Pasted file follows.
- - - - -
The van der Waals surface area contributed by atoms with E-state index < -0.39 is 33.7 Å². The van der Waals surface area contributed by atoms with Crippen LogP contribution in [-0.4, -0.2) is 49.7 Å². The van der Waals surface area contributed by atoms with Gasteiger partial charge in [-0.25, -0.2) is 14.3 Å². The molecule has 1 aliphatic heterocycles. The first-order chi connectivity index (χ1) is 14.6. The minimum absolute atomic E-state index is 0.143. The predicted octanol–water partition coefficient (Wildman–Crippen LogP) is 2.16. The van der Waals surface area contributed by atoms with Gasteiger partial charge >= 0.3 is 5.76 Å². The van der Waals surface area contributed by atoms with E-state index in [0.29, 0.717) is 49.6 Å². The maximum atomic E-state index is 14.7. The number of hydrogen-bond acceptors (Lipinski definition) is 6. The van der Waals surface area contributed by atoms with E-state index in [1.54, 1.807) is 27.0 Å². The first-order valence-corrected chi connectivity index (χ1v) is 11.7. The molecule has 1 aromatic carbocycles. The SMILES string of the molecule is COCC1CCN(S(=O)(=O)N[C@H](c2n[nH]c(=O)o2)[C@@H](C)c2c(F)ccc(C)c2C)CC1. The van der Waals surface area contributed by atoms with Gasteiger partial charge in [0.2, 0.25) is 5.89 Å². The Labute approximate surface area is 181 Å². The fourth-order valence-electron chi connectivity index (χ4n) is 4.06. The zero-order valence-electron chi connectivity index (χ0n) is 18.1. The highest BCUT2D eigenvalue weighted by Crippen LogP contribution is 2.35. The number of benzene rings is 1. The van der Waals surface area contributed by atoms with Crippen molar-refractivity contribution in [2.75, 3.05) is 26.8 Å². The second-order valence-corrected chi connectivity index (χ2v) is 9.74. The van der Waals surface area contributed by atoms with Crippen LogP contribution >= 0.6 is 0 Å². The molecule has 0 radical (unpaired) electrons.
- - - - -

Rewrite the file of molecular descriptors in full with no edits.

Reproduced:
The van der Waals surface area contributed by atoms with E-state index < -0.39 is 33.7 Å². The van der Waals surface area contributed by atoms with Crippen LogP contribution in [-0.4, -0.2) is 49.7 Å². The van der Waals surface area contributed by atoms with Gasteiger partial charge in [-0.25, -0.2) is 14.3 Å². The molecule has 1 aliphatic heterocycles. The first-order chi connectivity index (χ1) is 14.6. The minimum absolute atomic E-state index is 0.143. The predicted octanol–water partition coefficient (Wildman–Crippen LogP) is 2.16. The van der Waals surface area contributed by atoms with Gasteiger partial charge >= 0.3 is 5.76 Å². The van der Waals surface area contributed by atoms with E-state index in [0.29, 0.717) is 49.6 Å². The maximum atomic E-state index is 14.7. The number of hydrogen-bond acceptors (Lipinski definition) is 6. The van der Waals surface area contributed by atoms with E-state index in [1.54, 1.807) is 27.0 Å². The first-order valence-corrected chi connectivity index (χ1v) is 11.7. The molecule has 1 aromatic carbocycles. The SMILES string of the molecule is COCC1CCN(S(=O)(=O)N[C@H](c2n[nH]c(=O)o2)[C@@H](C)c2c(F)ccc(C)c2C)CC1. The van der Waals surface area contributed by atoms with Gasteiger partial charge in [0.2, 0.25) is 5.89 Å². The Labute approximate surface area is 181 Å². The fourth-order valence-electron chi connectivity index (χ4n) is 4.06. The zero-order valence-electron chi connectivity index (χ0n) is 18.1. The highest BCUT2D eigenvalue weighted by Crippen LogP contribution is 2.35. The number of benzene rings is 1. The van der Waals surface area contributed by atoms with Crippen molar-refractivity contribution in [2.75, 3.05) is 26.8 Å². The second-order valence-corrected chi connectivity index (χ2v) is 9.74. The van der Waals surface area contributed by atoms with Crippen LogP contribution >= 0.6 is 0 Å². The molecule has 0 radical (unpaired) electrons.